WILKES-BARRE – Mayor Tom Leighton is hoping City Council will agree to a 25-mill tax hike, but council members want to see the revised 2013 budget to make sure all excesses have been removed before they approve it.
I'm big on public safety, said Councilman Tony George, a former city police chief. I have no problem raising taxes as long as we've exhausted all other options.
Drew McLaughlin, the city's administrative coordinator, said the budget is being revised. He said budget meetings were being held all day Monday.
The revision is not yet finalized and the administration will share the final product with City Council first, McLaughlin said. We do not want to speculate publicly about changes in the budget before they are final.
I can't say when a vote will take place because the budget isn't completed yet, McLaughlin said. We would hope that a vote would take place as soon as possible and must be adopted prior to the 31st of December, according to the charter.
The city's financial dilemma is twofold: a near $2 million shortfall must be resolved before the end of the year and the 2013 budget must be passed to the agreement of Leighton and City Council. The mayor furloughed 11 firefighters last week with no guarantee that they will be recalled after the first of the year.
The administration hopes that the furloughs are only temporary, but until the budget is adopted by city council, including a millage-rate increase of some kind, we cannot commit to when the furloughed employees could be returned, Leighton said Monday.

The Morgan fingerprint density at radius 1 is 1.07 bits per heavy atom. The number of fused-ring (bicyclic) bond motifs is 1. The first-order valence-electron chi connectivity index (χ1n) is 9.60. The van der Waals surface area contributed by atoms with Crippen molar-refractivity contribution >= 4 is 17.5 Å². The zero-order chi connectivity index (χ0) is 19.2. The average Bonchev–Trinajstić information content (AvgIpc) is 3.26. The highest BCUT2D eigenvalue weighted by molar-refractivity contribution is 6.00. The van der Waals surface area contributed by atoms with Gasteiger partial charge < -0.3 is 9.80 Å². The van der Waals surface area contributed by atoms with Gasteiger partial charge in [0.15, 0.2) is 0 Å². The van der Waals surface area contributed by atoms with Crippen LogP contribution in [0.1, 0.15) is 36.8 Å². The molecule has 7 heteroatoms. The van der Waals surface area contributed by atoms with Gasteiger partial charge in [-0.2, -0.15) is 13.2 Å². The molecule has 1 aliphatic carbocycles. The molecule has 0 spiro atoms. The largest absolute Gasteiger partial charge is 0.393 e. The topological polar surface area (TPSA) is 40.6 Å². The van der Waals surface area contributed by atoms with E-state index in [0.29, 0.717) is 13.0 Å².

McLaughlin said more than $500,000 has been cut from the budget Leighton first proposed in October. That plan called for a 30-mill tax increase.
George said there have to be some concessions made by everybody and some cuts made everywhere – including City Hall.
(Leighton) always says ‘We'll see,' or he ‘hopes' there won't be more cuts, George said. If there haven't been any cuts and we're still at 25 mills, I probably won't go for it.
George and Council President Mike Merritt said they have not seen the revised budget. Merritt said he wouldn't comment until he sees what has been changed.
But the other side is if council doesn't approve the budget, it defaults to the original proposal at 30 mills, Merritt said. I'm hopeful it will pass, but I have concerns. I want cuts in areas where council suggested they be made.
I hate to see jobs cut, Merritt said. But I really can't say more until I've seen what they did.
McLaughlin said a 25-mill increase means the average real estate tax increase would be about $2.94 per week, or about $152 annually. He said the payless payday would be implemented as a last resort to meet the city's financial obligations.
City Council will meet in work session tonight at 6 p.m., Council Chambers, 4th Floor, City Hall.
Council's regular meeting will be held Thursday at 6 p.m., same time and location. Public comment is allowed.